Surbhi Sidana, MD, discusses the feasibility of administering idecabtagene vicleucel in patients with relapsed/refractory multiple myeloma with renal impairment.
Surbhi Sidana, MD, assistant professor, medicine, Department of Medicine, Division of Blood and Marrow Transplantation & Cellular Therapy, leader, Myeloma Cellular Immunotherapy program, Stanford University School of Medicine, discusses the feasibility of administering idecabtagene vicleucel (ide-cel; Abecma) in patients with relapsed/refractory multiple myeloma with renal impairment.
A retrospective evaluation of real-world outcomes of patients with relapsed/refractory multiple myeloma included 211 patients who received standard-of-care ide-cel across 11 US centers in the US Multiple Myeloma CAR T Consortium, Sidana says. Of these patients, 28 had renal impairment, defined as a creatinine clearance of less than 50 mL/min at the time of CAR T-cell infusion, and 11 had severe renal impairment, defined as a creatinine clearance of less than 30 mL/min or being on dialysis at the time of CAR T-cell infusion, Sidana explains.
Adjusting the lymphodepletion doses is important in patients with renal impairment who receive fludarabine, Sidana notes. Although there was no dose reduction mandate since this was a retrospective analysis, 82% of patients with renal impairment received reduced doses of fludarabine, and 74% had over a 20% dose reduction, Sidana says.
Safety data regarding the rate and severity of cytokine release syndrome and neurotoxicity were similar between the patients with renal impairment and those with normal renal function, Sidana explains. Patients with renal impairment tended to have longer hospital stays and higher rates of grade 3 or higher cytopenias at day 30, but these rates became more similar between the 2 groups by day 90, Sidana notes.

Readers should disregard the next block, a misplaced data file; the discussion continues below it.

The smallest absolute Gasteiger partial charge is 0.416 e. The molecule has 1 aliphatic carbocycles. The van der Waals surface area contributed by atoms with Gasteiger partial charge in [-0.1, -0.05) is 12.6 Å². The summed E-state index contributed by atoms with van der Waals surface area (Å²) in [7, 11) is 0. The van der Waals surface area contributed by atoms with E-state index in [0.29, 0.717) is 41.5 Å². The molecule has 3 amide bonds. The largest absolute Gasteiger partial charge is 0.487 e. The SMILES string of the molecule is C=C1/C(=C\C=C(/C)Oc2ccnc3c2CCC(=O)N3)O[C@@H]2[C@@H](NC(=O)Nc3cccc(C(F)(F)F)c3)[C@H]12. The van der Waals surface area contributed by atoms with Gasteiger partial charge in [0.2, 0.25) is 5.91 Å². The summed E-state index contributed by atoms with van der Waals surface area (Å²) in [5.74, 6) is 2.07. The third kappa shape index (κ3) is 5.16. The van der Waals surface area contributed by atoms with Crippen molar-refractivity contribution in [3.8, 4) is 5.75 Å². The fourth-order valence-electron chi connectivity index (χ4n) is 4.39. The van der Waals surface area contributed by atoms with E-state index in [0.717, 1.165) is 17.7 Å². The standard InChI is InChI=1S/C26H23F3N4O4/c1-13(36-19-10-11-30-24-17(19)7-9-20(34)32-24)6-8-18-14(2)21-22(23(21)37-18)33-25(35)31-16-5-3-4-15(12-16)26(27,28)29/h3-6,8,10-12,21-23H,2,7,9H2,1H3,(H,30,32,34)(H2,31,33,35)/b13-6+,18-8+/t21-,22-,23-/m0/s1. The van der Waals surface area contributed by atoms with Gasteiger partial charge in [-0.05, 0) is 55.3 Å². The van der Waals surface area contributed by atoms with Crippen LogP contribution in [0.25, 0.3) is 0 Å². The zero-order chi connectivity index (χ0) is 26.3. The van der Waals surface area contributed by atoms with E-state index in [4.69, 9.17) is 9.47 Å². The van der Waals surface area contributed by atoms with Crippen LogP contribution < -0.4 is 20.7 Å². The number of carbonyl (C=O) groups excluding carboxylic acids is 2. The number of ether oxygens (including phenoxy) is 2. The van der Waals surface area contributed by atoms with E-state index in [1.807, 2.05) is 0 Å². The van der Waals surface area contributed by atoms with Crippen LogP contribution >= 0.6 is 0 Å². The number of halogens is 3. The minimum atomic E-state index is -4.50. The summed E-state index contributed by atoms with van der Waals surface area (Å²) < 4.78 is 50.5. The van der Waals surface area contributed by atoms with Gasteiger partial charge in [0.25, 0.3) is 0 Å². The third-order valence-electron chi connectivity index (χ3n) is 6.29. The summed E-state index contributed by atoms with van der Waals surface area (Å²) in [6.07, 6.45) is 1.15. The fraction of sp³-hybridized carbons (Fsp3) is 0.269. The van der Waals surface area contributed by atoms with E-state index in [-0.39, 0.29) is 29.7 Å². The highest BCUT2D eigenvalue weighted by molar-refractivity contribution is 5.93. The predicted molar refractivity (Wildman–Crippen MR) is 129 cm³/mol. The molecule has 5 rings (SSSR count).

Importantly, patients with renal impairment who received ide-cel also benefitted from this treatment, Sidana emphasizes. The overall response rates and median progression-free survival were comparable between the 2 groups, at 96% and 6.5 months, respectively, in patients with renal impairment vs 83% and 8.1 months, respectively, in those without renal impairment, Sidana says. Additionally, there were no differences in non-relapse mortality between the 2 groups, Sidana notes.
When assessing whether renal function changed over time in patients who received ide-cel, the investigators found that ide-cel did not make renal function worse in patients with renal impairment, and from baseline to day 30, no new patients with renal impairment needed dialysis, Sidana highlights.
It is feasible for patients with relapsed/refractory multiple myeloma with renal impairment to receive BCMA-directed CAR T-cell therapy, specifically ide-cel, Sidana concludes.